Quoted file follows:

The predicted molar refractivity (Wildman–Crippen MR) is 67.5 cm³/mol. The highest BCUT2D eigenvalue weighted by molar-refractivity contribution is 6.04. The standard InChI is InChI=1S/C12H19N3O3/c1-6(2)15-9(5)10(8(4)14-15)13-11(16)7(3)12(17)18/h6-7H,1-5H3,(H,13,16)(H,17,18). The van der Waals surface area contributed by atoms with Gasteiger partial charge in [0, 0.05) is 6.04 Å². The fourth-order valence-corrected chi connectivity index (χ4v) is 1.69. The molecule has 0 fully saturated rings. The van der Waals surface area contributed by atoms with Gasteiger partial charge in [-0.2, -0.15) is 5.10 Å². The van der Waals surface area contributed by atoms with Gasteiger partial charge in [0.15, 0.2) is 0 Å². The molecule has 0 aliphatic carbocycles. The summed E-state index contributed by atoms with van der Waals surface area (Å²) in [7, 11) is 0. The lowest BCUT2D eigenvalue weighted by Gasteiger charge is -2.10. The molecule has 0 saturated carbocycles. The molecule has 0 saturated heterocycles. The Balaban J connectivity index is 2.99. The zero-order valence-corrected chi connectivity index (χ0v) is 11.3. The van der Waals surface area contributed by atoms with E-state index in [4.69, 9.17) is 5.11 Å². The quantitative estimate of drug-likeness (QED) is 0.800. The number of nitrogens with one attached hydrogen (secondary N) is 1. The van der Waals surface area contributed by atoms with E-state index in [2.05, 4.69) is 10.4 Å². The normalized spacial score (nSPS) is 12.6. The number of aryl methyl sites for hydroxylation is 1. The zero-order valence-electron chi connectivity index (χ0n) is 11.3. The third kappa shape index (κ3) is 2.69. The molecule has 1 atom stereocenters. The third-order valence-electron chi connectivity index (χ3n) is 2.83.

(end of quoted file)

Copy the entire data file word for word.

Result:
The predicted molar refractivity (Wildman–Crippen MR) is 67.5 cm³/mol. The highest BCUT2D eigenvalue weighted by molar-refractivity contribution is 6.04. The standard InChI is InChI=1S/C12H19N3O3/c1-6(2)15-9(5)10(8(4)14-15)13-11(16)7(3)12(17)18/h6-7H,1-5H3,(H,13,16)(H,17,18). The van der Waals surface area contributed by atoms with Gasteiger partial charge in [0, 0.05) is 6.04 Å². The fourth-order valence-corrected chi connectivity index (χ4v) is 1.69. The molecule has 0 fully saturated rings. The van der Waals surface area contributed by atoms with Gasteiger partial charge in [-0.2, -0.15) is 5.10 Å². The van der Waals surface area contributed by atoms with Gasteiger partial charge in [0.15, 0.2) is 0 Å². The molecule has 0 aliphatic carbocycles. The summed E-state index contributed by atoms with van der Waals surface area (Å²) in [7, 11) is 0. The lowest BCUT2D eigenvalue weighted by Gasteiger charge is -2.10. The molecule has 0 saturated carbocycles. The molecule has 0 saturated heterocycles. The Balaban J connectivity index is 2.99. The zero-order valence-corrected chi connectivity index (χ0v) is 11.3. The van der Waals surface area contributed by atoms with E-state index in [4.69, 9.17) is 5.11 Å². The quantitative estimate of drug-likeness (QED) is 0.800. The number of nitrogens with one attached hydrogen (secondary N) is 1. The van der Waals surface area contributed by atoms with E-state index in [2.05, 4.69) is 10.4 Å². The normalized spacial score (nSPS) is 12.6. The number of aryl methyl sites for hydroxylation is 1. The zero-order valence-electron chi connectivity index (χ0n) is 11.3. The third kappa shape index (κ3) is 2.69. The molecule has 1 atom stereocenters. The third-order valence-electron chi connectivity index (χ3n) is 2.83.